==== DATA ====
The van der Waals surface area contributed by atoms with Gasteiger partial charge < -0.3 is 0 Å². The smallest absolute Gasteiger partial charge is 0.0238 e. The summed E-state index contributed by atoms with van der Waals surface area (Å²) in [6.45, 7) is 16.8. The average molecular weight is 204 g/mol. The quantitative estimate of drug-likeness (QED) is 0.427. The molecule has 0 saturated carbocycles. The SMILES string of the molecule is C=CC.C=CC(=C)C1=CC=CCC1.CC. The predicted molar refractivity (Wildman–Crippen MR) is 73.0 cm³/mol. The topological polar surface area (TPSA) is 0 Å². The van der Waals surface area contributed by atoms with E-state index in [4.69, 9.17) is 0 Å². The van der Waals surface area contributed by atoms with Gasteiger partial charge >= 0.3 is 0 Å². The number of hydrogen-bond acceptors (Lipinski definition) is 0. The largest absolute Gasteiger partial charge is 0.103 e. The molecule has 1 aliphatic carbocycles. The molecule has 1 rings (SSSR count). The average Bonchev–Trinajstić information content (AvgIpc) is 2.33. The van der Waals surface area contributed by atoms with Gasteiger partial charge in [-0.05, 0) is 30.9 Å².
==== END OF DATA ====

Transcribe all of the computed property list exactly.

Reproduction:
The van der Waals surface area contributed by atoms with Gasteiger partial charge < -0.3 is 0 Å². The smallest absolute Gasteiger partial charge is 0.0238 e. The summed E-state index contributed by atoms with van der Waals surface area (Å²) in [6.45, 7) is 16.8. The average molecular weight is 204 g/mol. The quantitative estimate of drug-likeness (QED) is 0.427. The molecule has 0 saturated carbocycles. The SMILES string of the molecule is C=CC.C=CC(=C)C1=CC=CCC1.CC. The predicted molar refractivity (Wildman–Crippen MR) is 73.0 cm³/mol. The topological polar surface area (TPSA) is 0 Å². The van der Waals surface area contributed by atoms with E-state index in [4.69, 9.17) is 0 Å². The van der Waals surface area contributed by atoms with Gasteiger partial charge >= 0.3 is 0 Å². The number of hydrogen-bond acceptors (Lipinski definition) is 0. The largest absolute Gasteiger partial charge is 0.103 e. The molecule has 1 aliphatic carbocycles. The molecule has 1 rings (SSSR count). The average Bonchev–Trinajstić information content (AvgIpc) is 2.33. The van der Waals surface area contributed by atoms with Gasteiger partial charge in [-0.05, 0) is 30.9 Å².